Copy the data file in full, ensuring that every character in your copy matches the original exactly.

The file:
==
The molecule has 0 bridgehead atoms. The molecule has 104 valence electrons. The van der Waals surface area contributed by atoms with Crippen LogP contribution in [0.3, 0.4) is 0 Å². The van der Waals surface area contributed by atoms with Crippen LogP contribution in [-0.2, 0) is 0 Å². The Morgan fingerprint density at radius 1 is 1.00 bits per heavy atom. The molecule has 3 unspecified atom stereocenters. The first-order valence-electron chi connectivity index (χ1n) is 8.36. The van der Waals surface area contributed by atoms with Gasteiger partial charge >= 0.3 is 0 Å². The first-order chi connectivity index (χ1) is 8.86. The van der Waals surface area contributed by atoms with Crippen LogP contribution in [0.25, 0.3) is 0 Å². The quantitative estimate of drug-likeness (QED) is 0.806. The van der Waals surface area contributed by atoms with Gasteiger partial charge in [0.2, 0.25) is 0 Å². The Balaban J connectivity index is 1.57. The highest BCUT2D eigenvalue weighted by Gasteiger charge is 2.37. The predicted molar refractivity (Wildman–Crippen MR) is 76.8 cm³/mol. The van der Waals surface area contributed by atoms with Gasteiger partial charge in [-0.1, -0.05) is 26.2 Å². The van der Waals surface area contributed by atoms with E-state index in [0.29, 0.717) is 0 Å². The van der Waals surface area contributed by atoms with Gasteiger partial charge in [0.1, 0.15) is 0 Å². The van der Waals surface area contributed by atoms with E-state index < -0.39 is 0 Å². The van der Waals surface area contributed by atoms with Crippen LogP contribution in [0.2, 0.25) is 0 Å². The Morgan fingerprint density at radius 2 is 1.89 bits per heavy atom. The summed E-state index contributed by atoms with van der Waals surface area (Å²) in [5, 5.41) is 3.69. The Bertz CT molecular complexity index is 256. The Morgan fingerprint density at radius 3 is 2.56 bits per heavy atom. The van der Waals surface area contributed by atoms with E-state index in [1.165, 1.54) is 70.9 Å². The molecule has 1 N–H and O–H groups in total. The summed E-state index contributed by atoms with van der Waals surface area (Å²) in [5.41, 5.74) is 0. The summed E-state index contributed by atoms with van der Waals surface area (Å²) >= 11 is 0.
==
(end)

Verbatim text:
The molecule has 0 bridgehead atoms. The molecule has 104 valence electrons. The van der Waals surface area contributed by atoms with Crippen LogP contribution in [0.3, 0.4) is 0 Å². The van der Waals surface area contributed by atoms with Crippen LogP contribution in [-0.2, 0) is 0 Å². The Morgan fingerprint density at radius 1 is 1.00 bits per heavy atom. The molecule has 3 unspecified atom stereocenters. The first-order valence-electron chi connectivity index (χ1n) is 8.36. The van der Waals surface area contributed by atoms with Gasteiger partial charge >= 0.3 is 0 Å². The first-order chi connectivity index (χ1) is 8.86. The van der Waals surface area contributed by atoms with Crippen LogP contribution in [0.25, 0.3) is 0 Å². The quantitative estimate of drug-likeness (QED) is 0.806. The van der Waals surface area contributed by atoms with Gasteiger partial charge in [0.2, 0.25) is 0 Å². The Balaban J connectivity index is 1.57. The highest BCUT2D eigenvalue weighted by Gasteiger charge is 2.37. The predicted molar refractivity (Wildman–Crippen MR) is 76.8 cm³/mol. The van der Waals surface area contributed by atoms with Gasteiger partial charge in [-0.1, -0.05) is 26.2 Å². The van der Waals surface area contributed by atoms with E-state index in [0.29, 0.717) is 0 Å². The van der Waals surface area contributed by atoms with Gasteiger partial charge in [0.1, 0.15) is 0 Å². The van der Waals surface area contributed by atoms with E-state index < -0.39 is 0 Å². The van der Waals surface area contributed by atoms with Crippen LogP contribution in [0.2, 0.25) is 0 Å². The Morgan fingerprint density at radius 2 is 1.89 bits per heavy atom. The summed E-state index contributed by atoms with van der Waals surface area (Å²) in [5, 5.41) is 3.69. The Bertz CT molecular complexity index is 256. The Morgan fingerprint density at radius 3 is 2.56 bits per heavy atom. The van der Waals surface area contributed by atoms with E-state index in [1.165, 1.54) is 70.9 Å². The molecule has 1 N–H and O–H groups in total. The summed E-state index contributed by atoms with van der Waals surface area (Å²) in [5.41, 5.74) is 0. The summed E-state index contributed by atoms with van der Waals surface area (Å²) >= 11 is 0.